Further, the Court has discretion to reduce an obligor’s gross income by what is referred to as the “hardship deduction.” (Family Code §§4070-4073). Hardship deductions are within the discretion of the court, and are approved for extraordinary health expenses, uninsured catastrophic losses, and the basic living expenses of any children the parent has an obligation to support and who reside with the payor parent. (Family Code §4071; see also Marriage of Paulin (1996) 46 Cal.App.4th 1378 [noting that applying the hardship deduction after the birth of a second and third child is “not automatic” but nonetheless affirming a trial court order doing so].)
The subset of cases involving an obligor parent who has children with a new spouse or co-parent, while still paying child support for a child of a previous relationship, can be quite vexing. These cases are also frequently filled with raw emotions and hurt feelings. Thus, no-holds barred litigation is common and a practitioner must be sure they understand the workings of the hardship deduction accurately.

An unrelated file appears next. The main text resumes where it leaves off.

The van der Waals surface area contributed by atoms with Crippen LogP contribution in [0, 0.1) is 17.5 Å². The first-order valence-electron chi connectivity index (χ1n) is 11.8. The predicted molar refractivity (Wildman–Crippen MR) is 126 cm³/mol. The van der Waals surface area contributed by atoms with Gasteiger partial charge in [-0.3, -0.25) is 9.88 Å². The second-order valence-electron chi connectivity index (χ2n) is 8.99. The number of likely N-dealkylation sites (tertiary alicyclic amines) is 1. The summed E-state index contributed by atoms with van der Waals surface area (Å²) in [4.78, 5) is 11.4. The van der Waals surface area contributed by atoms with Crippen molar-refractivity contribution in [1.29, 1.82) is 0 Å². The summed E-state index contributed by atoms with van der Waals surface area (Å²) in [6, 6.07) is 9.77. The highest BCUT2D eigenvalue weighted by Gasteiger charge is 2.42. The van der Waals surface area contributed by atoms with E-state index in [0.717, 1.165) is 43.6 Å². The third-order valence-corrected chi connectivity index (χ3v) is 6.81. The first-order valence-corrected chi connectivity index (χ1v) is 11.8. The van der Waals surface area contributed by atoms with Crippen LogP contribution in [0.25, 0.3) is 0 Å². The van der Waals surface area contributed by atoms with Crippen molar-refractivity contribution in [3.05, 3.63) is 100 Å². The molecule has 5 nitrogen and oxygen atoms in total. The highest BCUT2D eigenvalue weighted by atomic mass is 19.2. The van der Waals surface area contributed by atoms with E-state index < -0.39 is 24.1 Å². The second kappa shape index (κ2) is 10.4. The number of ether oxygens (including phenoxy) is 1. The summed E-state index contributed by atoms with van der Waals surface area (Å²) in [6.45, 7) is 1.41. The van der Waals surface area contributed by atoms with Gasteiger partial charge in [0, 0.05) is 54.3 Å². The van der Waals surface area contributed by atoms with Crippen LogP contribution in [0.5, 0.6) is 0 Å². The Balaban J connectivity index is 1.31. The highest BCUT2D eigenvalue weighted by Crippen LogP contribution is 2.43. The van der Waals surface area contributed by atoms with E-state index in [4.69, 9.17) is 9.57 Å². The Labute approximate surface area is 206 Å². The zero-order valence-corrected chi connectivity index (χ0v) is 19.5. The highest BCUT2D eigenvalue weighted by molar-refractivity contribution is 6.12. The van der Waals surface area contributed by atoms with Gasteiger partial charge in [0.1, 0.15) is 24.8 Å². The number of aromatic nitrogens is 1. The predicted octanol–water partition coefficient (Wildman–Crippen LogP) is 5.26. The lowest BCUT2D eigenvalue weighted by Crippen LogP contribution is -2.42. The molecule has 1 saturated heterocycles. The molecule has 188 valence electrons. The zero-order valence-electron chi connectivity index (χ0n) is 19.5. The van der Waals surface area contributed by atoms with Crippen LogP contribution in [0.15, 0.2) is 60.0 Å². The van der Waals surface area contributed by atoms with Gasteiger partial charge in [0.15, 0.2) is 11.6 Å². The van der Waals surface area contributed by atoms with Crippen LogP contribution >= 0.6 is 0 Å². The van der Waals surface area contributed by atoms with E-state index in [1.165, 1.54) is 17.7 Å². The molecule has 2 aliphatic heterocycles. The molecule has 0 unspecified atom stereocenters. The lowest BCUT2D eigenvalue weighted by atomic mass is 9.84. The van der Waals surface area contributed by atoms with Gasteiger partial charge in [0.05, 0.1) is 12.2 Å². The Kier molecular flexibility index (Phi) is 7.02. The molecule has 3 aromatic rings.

In these “new child” cases, the payor parent may request a hardship reduction from his income in an amount specified by Family Code §4071(b):
The maximum hardship deduction under paragraph (2) of subdivision (a) for each child who resides with the parent may be equal to, but shall not exceed, the support allocated each child subject to the order. For purposes of calculating this deduction, the amount of support per child established by the statewide uniform guideline shall be the total amount ordered divided by the number of children and not the amount established under paragraph (8) of subdivision (b) of Section 4055.
The Judicial Council has developed tables in accordance with Family Code §4055 to reflect the maximum hardship deduction, taking into consideration the paying parent’s net disposable income prior to the hardship deduction, the number of children for whom the hardship deduction is being granted and the total number of children for whom the child support award is being calculated. The DissoMaster™ (or other support calculation software) will calculate the exact amount of the hardship deductions and percentage of hardship (1 – 100 percent) that the Court finds is reasonable to apply.
The extraordinary costs of living in California, coupled with the raw emotions associated with the real or imagined “favoritism” for newborn children, make for dramatic and expensive fights over the hardship deduction.